Second Sunday After Pentecost
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18 As he walked by the Sea of Galilee, he saw two brothers, Simon who is called Peter and Andrew his brother, casting a net into the sea; for they were fishermen.
19 And he said to them, "Follow me, and I will make you fishers of men."
20 Immediately they left their nets and followed him.
21 And going on from there he saw two other brothers, James the son of Zebedee and John his brother, in the boat with Zebedee their father, mending their nets, and he called them.
22 Immediately they left the boat and their father, and followed him.
23 And he went about all Galilee, teaching in their synagogues and preaching the gospel of the kingdom and healing every disease and every infirmity among the people.
18 Περιπατῶν δὲ παρὰ τὴν θάλασσαν τῆς Γαλιλαίας εἶδε δύο ἀδελφούς, Σίμωνα τὸν λεγόμενον Πέτρον καὶ Ἀνδρέαν τὸν ἀδελφόν αὐτοῦ, βάλλοντας ἀμφίβληστρον εἰς τὴν θάλασσαν· ἦσαν γὰρ ἁλιεῖς. 19 καὶ λέγει αὐτοῖς· δεῦτε ὀπίσω μου καὶ ποιήσω ὑμᾶς ἁλιεῖς ἀνθρώπων. 20 οἱ δὲ εὐθέως ἀφέντες τὰ δίκτυα ἠκολούθησαν αὐτῷ. 21 Καὶ προβὰς ἐκεῖθεν εἶδεν ἄλλους δύο ἀδελφούς, Ἰάκωβον τὸν τοῦ Ζεβεδαίου καὶ Ἰωάννην τὸν ἀδελφὸν αὐτοῦ, ἐν τῷ πλοίῳ μετὰ Ζεβεδαίου τοῦ πατρὸς αὐτῷ καταρτίζοντας τὰ δίκτυα αὐτῶν, καὶ ἐκάλεσεν αὐτούς. 22 οἱ δὲ εὐθέως ἀφέντες τὸ πλοῖον καὶ τὸν πατέρα αὐτῶν ἠκολούθησαν αὐτῷ.
23 Καὶ περιῆγεν ὅλην τὴν Γαλιλαίαν ὁ Ἰησοῦς διδάσκων ἐν ταῖς συναγωγαῖς αὐτῶν καὶ κηρύσσων τὸ εὐαγγέλιον τῆς βασιλείας καὶ θεραπεύων πᾶσαν νόσον καὶ πᾶσαν μαλακίαν ἐν τῷ λαῷ.
Larger Thought Unit
Today’s short reading introduces Jesus’ beginning ministry to Israel, a major section in the gospel of Matthew (4:17-16:20). The calling of disciples in the text is short and abrupt with the command to “follow me.” Christ is pictured as taking the initiative in the form of a command with the focus on “catching people.” Here the nature of Christ’s mission is revealed and finds its complement in last week’s reading from Matthew 10 and ultimately in the last “command” in Matthew’s gospel to go and make disciples of all nations” (28:19). So what appears to start as a narrow focus to Israel will end with the “nations/gentiles” as the place of harvest.
The Sea of Galilee is a stand-in for the Roman/Mediterranean Sea and represents the Roman empire where Jews and Gentiles live together and to whom the gospel is to be preached: to the Jews by Peter and to the Gentiles by Paul (Gal 2:7-8). However, since it is one and the same gospel (Gal 2:7-8; also 1:6-7), the fellowship between Jews and Gentiles is supposed to be complete. This Peter ends up betraying (Gal 2:11-14). The stress on the acceptance of the Gentiles as they are is reflected in today’s gospel reading in that not only is Simon [a Hebrew name] introduced also as Peter [a Greek name from the same root as “rock”], but also he is coupled with his brother Andrew [also a Greek name, meaning the “manly” one]. Thus Peter, Paul’s counterpart, is presented as having fully accepted the apostolic mission entrusted to him, as is clear from his reaction: “Immediately they left their nets and followed him.” So do James and John. This reflects the three pillars’ endorsement of the Pauline gospel and apostleship (Gal 2:9). Jesus leads the way into (the) “Galilee” (of the nations), the Roman empire, where the gospel of the kingdom (see Rom 14:17; 1 Cor 4:20; 6:9-10; 15:24, 50; Gal 5:21; Eph 5:5; Col 1:13; 4:11; 1 Thess 2:12; 2 Thess 1:5) is preached also in the synagogues, bringing healing to the “people,” i.e., the Jews, just as it does to the nations (Rev 22:2). Notice also the use of μαλακίαν (infirmity) in Mt 4:23, which is from the same root as μαλακοὶ... That is part of a series of attributes typical of the Gentile Corinthians and appears in conjunction with the “kingdom of God” (1 Cor 6:9-10).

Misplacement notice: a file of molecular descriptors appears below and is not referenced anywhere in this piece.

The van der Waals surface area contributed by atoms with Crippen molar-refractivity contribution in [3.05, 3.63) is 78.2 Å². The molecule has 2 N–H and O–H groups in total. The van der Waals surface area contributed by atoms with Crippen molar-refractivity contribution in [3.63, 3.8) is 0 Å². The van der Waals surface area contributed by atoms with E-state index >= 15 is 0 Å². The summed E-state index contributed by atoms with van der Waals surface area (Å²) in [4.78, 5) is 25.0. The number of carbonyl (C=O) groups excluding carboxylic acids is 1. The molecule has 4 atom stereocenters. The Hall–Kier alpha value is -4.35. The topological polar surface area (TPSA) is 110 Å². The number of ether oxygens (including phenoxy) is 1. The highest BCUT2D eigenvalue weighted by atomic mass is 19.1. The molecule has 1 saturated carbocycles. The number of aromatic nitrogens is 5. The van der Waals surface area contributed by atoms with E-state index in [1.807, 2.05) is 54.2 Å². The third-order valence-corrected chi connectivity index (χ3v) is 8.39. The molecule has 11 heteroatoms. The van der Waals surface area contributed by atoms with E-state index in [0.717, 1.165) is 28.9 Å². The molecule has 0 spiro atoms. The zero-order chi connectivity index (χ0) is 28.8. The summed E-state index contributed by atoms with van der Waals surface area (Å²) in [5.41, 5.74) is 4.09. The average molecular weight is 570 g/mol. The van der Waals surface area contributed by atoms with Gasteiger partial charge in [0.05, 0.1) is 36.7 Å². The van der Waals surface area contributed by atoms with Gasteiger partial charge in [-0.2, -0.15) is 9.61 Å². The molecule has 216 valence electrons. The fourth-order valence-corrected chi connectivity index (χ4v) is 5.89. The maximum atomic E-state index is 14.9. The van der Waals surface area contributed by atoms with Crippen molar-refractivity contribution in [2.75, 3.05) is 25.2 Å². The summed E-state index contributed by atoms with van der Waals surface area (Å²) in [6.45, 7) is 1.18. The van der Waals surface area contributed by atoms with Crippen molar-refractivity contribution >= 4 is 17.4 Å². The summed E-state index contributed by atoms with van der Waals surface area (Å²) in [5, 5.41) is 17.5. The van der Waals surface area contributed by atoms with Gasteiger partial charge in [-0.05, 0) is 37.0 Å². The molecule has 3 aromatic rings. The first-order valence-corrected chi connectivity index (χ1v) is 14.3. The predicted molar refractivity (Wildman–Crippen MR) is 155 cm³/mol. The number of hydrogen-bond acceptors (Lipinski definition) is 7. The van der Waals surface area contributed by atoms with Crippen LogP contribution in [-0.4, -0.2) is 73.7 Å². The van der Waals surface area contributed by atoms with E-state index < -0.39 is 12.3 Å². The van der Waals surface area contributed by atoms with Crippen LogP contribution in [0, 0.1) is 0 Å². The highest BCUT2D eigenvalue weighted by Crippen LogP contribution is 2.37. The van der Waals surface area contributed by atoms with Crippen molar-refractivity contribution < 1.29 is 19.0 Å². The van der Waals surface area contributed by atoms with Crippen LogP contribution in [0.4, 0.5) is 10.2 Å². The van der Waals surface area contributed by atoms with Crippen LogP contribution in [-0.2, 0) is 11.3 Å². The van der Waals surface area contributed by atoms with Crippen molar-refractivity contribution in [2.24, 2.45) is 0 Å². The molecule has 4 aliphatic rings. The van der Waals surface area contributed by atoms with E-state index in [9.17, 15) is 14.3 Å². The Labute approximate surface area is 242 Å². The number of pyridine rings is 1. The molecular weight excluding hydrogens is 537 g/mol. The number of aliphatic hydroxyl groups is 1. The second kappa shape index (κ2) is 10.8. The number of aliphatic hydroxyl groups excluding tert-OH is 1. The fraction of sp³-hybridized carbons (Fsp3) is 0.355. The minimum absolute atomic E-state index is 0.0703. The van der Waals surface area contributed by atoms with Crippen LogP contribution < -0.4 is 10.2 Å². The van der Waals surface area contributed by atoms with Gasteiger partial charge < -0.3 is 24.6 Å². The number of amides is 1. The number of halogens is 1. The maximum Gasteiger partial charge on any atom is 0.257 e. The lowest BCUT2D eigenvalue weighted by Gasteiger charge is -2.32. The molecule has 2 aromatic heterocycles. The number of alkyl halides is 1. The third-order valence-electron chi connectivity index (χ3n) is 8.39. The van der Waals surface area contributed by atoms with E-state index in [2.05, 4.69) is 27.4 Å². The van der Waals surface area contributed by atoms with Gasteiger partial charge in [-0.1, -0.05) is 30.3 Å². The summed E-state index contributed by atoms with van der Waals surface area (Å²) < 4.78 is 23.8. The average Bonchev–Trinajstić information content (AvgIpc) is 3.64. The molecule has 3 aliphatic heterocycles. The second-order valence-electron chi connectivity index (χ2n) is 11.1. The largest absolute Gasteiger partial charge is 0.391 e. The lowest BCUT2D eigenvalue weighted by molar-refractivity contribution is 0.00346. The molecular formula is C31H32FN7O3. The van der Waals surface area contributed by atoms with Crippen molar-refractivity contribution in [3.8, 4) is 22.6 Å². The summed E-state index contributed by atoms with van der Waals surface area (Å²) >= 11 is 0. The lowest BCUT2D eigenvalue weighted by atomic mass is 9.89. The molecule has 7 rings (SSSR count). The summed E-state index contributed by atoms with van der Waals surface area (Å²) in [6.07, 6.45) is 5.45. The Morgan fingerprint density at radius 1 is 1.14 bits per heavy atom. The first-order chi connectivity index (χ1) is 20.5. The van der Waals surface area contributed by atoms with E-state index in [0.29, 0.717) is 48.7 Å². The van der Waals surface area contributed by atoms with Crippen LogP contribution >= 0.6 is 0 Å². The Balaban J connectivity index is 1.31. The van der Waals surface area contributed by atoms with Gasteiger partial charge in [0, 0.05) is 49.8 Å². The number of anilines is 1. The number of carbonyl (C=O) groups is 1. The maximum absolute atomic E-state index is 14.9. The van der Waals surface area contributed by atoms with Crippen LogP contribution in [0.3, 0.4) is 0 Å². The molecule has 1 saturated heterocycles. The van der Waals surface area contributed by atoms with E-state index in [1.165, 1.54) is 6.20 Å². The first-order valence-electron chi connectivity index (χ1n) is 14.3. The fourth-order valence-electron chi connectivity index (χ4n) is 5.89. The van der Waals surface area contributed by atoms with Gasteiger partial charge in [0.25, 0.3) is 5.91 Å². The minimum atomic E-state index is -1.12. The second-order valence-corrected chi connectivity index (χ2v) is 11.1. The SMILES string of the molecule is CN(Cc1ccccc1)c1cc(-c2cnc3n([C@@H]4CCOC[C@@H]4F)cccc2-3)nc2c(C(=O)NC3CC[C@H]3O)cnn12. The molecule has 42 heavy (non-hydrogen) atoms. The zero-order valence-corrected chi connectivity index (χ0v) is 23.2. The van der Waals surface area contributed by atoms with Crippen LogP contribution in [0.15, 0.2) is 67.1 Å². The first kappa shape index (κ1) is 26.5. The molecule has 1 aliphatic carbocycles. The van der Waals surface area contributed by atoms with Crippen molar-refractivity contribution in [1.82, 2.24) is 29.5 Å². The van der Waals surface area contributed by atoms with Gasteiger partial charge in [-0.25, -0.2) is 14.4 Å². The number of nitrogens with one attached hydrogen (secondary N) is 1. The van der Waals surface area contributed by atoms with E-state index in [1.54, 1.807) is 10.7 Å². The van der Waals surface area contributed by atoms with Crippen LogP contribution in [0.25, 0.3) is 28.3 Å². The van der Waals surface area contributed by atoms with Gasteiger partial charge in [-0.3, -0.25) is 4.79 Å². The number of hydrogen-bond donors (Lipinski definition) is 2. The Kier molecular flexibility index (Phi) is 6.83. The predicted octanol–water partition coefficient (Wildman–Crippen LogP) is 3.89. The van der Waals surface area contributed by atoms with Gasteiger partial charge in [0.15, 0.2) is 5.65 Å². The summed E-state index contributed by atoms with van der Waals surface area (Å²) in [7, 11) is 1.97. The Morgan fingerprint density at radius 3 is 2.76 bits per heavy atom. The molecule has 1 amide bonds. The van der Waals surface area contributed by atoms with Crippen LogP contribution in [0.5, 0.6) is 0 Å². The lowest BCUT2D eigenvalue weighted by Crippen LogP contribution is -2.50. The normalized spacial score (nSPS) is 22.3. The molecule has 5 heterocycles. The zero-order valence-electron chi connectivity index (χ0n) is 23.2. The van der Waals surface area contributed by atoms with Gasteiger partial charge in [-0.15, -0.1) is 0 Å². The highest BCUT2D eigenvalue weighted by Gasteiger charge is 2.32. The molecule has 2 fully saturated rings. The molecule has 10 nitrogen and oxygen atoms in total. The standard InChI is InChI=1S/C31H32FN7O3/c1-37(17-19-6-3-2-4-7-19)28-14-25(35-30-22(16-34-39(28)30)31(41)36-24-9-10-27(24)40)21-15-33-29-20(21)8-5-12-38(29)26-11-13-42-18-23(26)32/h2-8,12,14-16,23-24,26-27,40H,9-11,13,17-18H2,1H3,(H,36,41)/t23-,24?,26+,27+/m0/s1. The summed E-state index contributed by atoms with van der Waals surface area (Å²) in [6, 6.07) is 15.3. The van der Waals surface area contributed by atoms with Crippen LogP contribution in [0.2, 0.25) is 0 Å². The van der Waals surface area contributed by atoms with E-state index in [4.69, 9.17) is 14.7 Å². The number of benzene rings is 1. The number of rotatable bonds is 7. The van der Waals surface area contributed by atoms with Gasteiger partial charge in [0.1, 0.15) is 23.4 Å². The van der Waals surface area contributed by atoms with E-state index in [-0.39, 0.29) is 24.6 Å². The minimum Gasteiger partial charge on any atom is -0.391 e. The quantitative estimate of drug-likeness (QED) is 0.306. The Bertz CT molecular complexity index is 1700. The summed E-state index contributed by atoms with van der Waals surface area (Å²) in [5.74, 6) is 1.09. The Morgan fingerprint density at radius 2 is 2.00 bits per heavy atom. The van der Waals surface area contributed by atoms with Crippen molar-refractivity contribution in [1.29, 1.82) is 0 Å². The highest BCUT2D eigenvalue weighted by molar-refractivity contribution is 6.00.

David E. Garland, Reading Matthew, Crossroad Publishing Company, NY, NY, 1995; pp. 46ff.
Paul Nadim Tarazi, New Testament Introduction, Vol.1: Paul and Mark, St Vladimir’s Seminary Press, Crestwood, NY, 1999; pp.141-43.
Paul Nadim Tarazi, New Testament Introduction, Vol.2: Luke and Acts, St Vladimir’s Seminary Press, Crestwood, NY, 2001; pp.49-50.
Paul Nadim Tarazi, New Testament Introduction, Vol.3: Johannine Writings, St Vladimir’s Seminary Press, Crestwood, NY, 2004; pp.258-63.